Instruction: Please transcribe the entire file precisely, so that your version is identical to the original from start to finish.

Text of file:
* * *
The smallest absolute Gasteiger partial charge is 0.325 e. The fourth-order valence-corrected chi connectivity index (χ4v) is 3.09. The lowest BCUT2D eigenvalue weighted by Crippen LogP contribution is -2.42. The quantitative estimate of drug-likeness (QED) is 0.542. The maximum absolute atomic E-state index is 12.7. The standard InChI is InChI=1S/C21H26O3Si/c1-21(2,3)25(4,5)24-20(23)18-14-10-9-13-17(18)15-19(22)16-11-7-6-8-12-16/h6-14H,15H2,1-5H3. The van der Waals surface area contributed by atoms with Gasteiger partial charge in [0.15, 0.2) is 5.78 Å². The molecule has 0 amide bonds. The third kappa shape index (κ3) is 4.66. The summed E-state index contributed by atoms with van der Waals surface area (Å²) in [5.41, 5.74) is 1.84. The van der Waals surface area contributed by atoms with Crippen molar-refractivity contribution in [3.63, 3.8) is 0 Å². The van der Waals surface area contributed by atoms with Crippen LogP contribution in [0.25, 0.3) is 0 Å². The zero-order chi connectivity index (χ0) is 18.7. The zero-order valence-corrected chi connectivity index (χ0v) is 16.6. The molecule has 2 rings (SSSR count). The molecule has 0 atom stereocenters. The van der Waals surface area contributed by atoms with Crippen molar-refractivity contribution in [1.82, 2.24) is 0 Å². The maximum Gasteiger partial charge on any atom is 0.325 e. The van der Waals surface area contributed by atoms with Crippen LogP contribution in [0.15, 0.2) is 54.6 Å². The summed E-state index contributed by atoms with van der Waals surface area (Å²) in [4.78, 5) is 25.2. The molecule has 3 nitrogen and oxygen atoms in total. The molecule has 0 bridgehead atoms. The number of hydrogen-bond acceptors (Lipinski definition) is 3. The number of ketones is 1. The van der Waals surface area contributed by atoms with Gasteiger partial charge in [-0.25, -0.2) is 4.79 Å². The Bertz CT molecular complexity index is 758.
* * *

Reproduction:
The smallest absolute Gasteiger partial charge is 0.325 e. The fourth-order valence-corrected chi connectivity index (χ4v) is 3.09. The lowest BCUT2D eigenvalue weighted by Crippen LogP contribution is -2.42. The quantitative estimate of drug-likeness (QED) is 0.542. The maximum absolute atomic E-state index is 12.7. The standard InChI is InChI=1S/C21H26O3Si/c1-21(2,3)25(4,5)24-20(23)18-14-10-9-13-17(18)15-19(22)16-11-7-6-8-12-16/h6-14H,15H2,1-5H3. The van der Waals surface area contributed by atoms with Gasteiger partial charge in [0.15, 0.2) is 5.78 Å². The molecule has 0 amide bonds. The third kappa shape index (κ3) is 4.66. The summed E-state index contributed by atoms with van der Waals surface area (Å²) in [5.41, 5.74) is 1.84. The van der Waals surface area contributed by atoms with Crippen molar-refractivity contribution in [3.63, 3.8) is 0 Å². The van der Waals surface area contributed by atoms with Crippen LogP contribution in [0.25, 0.3) is 0 Å². The zero-order chi connectivity index (χ0) is 18.7. The zero-order valence-corrected chi connectivity index (χ0v) is 16.6. The molecule has 2 rings (SSSR count). The molecule has 0 atom stereocenters. The van der Waals surface area contributed by atoms with Crippen molar-refractivity contribution in [1.82, 2.24) is 0 Å². The maximum Gasteiger partial charge on any atom is 0.325 e. The van der Waals surface area contributed by atoms with Crippen LogP contribution in [0.15, 0.2) is 54.6 Å². The summed E-state index contributed by atoms with van der Waals surface area (Å²) in [4.78, 5) is 25.2. The molecule has 3 nitrogen and oxygen atoms in total. The molecule has 0 bridgehead atoms. The number of hydrogen-bond acceptors (Lipinski definition) is 3. The number of ketones is 1. The van der Waals surface area contributed by atoms with Gasteiger partial charge in [-0.25, -0.2) is 4.79 Å². The Bertz CT molecular complexity index is 758.